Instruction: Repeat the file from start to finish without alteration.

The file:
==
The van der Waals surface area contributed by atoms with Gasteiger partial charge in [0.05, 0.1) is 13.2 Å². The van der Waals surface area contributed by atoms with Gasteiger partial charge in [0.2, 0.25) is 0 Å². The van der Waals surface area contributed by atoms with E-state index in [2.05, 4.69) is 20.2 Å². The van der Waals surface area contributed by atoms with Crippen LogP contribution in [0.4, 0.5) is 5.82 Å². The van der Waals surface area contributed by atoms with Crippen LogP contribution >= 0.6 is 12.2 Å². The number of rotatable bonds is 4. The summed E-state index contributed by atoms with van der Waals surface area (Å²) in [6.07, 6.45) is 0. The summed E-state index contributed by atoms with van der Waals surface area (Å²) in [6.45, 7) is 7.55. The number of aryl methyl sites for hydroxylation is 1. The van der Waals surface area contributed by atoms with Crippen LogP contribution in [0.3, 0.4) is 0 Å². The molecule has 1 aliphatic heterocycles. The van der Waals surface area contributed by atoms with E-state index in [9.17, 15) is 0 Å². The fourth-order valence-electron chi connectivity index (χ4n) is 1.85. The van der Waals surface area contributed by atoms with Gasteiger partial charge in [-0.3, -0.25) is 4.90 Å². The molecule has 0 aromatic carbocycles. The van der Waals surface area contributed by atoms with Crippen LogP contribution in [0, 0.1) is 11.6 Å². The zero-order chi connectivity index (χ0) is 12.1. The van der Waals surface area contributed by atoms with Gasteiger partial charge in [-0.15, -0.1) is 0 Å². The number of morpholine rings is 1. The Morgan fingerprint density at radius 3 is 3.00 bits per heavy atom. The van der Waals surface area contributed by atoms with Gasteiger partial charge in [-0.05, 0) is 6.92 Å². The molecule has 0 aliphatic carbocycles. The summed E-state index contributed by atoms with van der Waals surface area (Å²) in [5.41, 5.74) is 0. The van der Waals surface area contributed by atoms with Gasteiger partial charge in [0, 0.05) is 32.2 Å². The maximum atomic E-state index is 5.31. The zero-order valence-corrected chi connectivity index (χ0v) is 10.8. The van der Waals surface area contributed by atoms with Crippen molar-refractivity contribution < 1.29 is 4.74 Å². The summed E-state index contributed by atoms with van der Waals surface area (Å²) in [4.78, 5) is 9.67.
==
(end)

The van der Waals surface area contributed by atoms with Gasteiger partial charge in [0.05, 0.1) is 13.2 Å². The van der Waals surface area contributed by atoms with Gasteiger partial charge in [0.2, 0.25) is 0 Å². The van der Waals surface area contributed by atoms with E-state index in [2.05, 4.69) is 20.2 Å². The van der Waals surface area contributed by atoms with Crippen LogP contribution in [0.4, 0.5) is 5.82 Å². The van der Waals surface area contributed by atoms with Crippen LogP contribution >= 0.6 is 12.2 Å². The number of rotatable bonds is 4. The summed E-state index contributed by atoms with van der Waals surface area (Å²) in [6.07, 6.45) is 0. The summed E-state index contributed by atoms with van der Waals surface area (Å²) in [6.45, 7) is 7.55. The number of aryl methyl sites for hydroxylation is 1. The van der Waals surface area contributed by atoms with Crippen LogP contribution in [0.3, 0.4) is 0 Å². The molecule has 1 aliphatic heterocycles. The van der Waals surface area contributed by atoms with E-state index in [9.17, 15) is 0 Å². The fourth-order valence-electron chi connectivity index (χ4n) is 1.85. The van der Waals surface area contributed by atoms with Gasteiger partial charge in [-0.3, -0.25) is 4.90 Å². The molecule has 0 aromatic carbocycles. The van der Waals surface area contributed by atoms with Crippen LogP contribution in [0, 0.1) is 11.6 Å². The zero-order chi connectivity index (χ0) is 12.1. The van der Waals surface area contributed by atoms with Gasteiger partial charge in [-0.15, -0.1) is 0 Å². The number of morpholine rings is 1. The Morgan fingerprint density at radius 3 is 3.00 bits per heavy atom. The van der Waals surface area contributed by atoms with Gasteiger partial charge in [-0.05, 0) is 6.92 Å². The molecule has 0 aliphatic carbocycles. The summed E-state index contributed by atoms with van der Waals surface area (Å²) in [5.41, 5.74) is 0. The van der Waals surface area contributed by atoms with Gasteiger partial charge in [0, 0.05) is 32.2 Å². The maximum atomic E-state index is 5.31. The zero-order valence-corrected chi connectivity index (χ0v) is 10.8. The van der Waals surface area contributed by atoms with Crippen molar-refractivity contribution < 1.29 is 4.74 Å². The summed E-state index contributed by atoms with van der Waals surface area (Å²) in [4.78, 5) is 9.67.